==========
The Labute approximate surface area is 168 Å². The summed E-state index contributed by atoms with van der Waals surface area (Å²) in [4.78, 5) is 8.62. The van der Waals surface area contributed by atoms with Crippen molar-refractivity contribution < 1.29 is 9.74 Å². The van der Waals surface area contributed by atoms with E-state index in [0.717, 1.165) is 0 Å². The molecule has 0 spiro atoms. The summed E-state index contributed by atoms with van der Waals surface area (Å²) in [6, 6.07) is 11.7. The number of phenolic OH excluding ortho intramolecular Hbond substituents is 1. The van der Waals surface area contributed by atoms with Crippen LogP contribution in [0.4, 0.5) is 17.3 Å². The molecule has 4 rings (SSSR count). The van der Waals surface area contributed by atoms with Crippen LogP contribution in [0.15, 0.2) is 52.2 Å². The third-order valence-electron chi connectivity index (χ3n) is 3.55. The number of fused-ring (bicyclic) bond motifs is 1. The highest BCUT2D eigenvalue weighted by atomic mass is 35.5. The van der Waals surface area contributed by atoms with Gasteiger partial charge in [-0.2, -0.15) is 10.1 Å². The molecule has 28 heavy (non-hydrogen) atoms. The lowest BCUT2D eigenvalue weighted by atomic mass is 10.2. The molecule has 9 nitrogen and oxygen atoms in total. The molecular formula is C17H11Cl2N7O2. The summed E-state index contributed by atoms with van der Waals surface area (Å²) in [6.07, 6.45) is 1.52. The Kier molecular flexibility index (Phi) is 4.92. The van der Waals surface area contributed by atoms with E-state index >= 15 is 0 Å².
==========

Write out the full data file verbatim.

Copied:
The Labute approximate surface area is 168 Å². The summed E-state index contributed by atoms with van der Waals surface area (Å²) in [4.78, 5) is 8.62. The van der Waals surface area contributed by atoms with Crippen molar-refractivity contribution < 1.29 is 9.74 Å². The van der Waals surface area contributed by atoms with E-state index in [0.717, 1.165) is 0 Å². The molecule has 0 spiro atoms. The summed E-state index contributed by atoms with van der Waals surface area (Å²) in [6, 6.07) is 11.7. The number of phenolic OH excluding ortho intramolecular Hbond substituents is 1. The van der Waals surface area contributed by atoms with Crippen LogP contribution in [0.4, 0.5) is 17.3 Å². The molecule has 4 rings (SSSR count). The van der Waals surface area contributed by atoms with Crippen LogP contribution in [0.15, 0.2) is 52.2 Å². The third-order valence-electron chi connectivity index (χ3n) is 3.55. The number of fused-ring (bicyclic) bond motifs is 1. The highest BCUT2D eigenvalue weighted by atomic mass is 35.5. The van der Waals surface area contributed by atoms with Gasteiger partial charge in [-0.2, -0.15) is 10.1 Å². The molecule has 28 heavy (non-hydrogen) atoms. The lowest BCUT2D eigenvalue weighted by atomic mass is 10.2. The molecule has 9 nitrogen and oxygen atoms in total. The molecular formula is C17H11Cl2N7O2. The summed E-state index contributed by atoms with van der Waals surface area (Å²) in [6.07, 6.45) is 1.52. The Kier molecular flexibility index (Phi) is 4.92. The van der Waals surface area contributed by atoms with E-state index >= 15 is 0 Å².